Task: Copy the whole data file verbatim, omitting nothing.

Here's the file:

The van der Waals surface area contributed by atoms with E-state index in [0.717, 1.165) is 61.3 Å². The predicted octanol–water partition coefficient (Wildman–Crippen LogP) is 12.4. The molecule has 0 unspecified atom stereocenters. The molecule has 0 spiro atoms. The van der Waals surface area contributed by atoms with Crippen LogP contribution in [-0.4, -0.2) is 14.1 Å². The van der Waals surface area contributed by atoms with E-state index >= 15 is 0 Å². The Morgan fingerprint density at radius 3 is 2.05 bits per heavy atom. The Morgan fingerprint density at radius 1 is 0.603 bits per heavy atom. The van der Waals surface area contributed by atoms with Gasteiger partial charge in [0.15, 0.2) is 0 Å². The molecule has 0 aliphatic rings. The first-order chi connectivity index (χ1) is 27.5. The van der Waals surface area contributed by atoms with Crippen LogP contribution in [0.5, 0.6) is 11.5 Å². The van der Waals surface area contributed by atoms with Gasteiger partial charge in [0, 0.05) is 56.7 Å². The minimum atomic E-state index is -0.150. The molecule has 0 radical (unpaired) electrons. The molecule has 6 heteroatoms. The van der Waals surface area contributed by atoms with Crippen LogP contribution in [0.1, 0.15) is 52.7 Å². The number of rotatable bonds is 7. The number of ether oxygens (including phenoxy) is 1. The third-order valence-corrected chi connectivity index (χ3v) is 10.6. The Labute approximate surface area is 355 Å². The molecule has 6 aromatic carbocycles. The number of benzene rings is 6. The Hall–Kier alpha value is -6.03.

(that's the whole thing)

The van der Waals surface area contributed by atoms with E-state index in [0.717, 1.165) is 61.3 Å². The predicted octanol–water partition coefficient (Wildman–Crippen LogP) is 12.4. The molecule has 0 unspecified atom stereocenters. The molecule has 0 spiro atoms. The van der Waals surface area contributed by atoms with Crippen LogP contribution in [-0.4, -0.2) is 14.1 Å². The van der Waals surface area contributed by atoms with E-state index >= 15 is 0 Å². The Morgan fingerprint density at radius 3 is 2.05 bits per heavy atom. The Morgan fingerprint density at radius 1 is 0.603 bits per heavy atom. The van der Waals surface area contributed by atoms with Gasteiger partial charge in [0.15, 0.2) is 0 Å². The molecule has 0 aliphatic rings. The first-order chi connectivity index (χ1) is 27.5. The van der Waals surface area contributed by atoms with Crippen LogP contribution in [0.5, 0.6) is 11.5 Å². The van der Waals surface area contributed by atoms with Gasteiger partial charge in [0, 0.05) is 56.7 Å². The minimum atomic E-state index is -0.150. The molecule has 0 radical (unpaired) electrons. The molecule has 6 heteroatoms. The van der Waals surface area contributed by atoms with Crippen LogP contribution in [0.1, 0.15) is 52.7 Å². The number of rotatable bonds is 7. The number of ether oxygens (including phenoxy) is 1. The third-order valence-corrected chi connectivity index (χ3v) is 10.6. The Labute approximate surface area is 355 Å². The molecule has 6 aromatic carbocycles. The number of benzene rings is 6. The Hall–Kier alpha value is -6.03.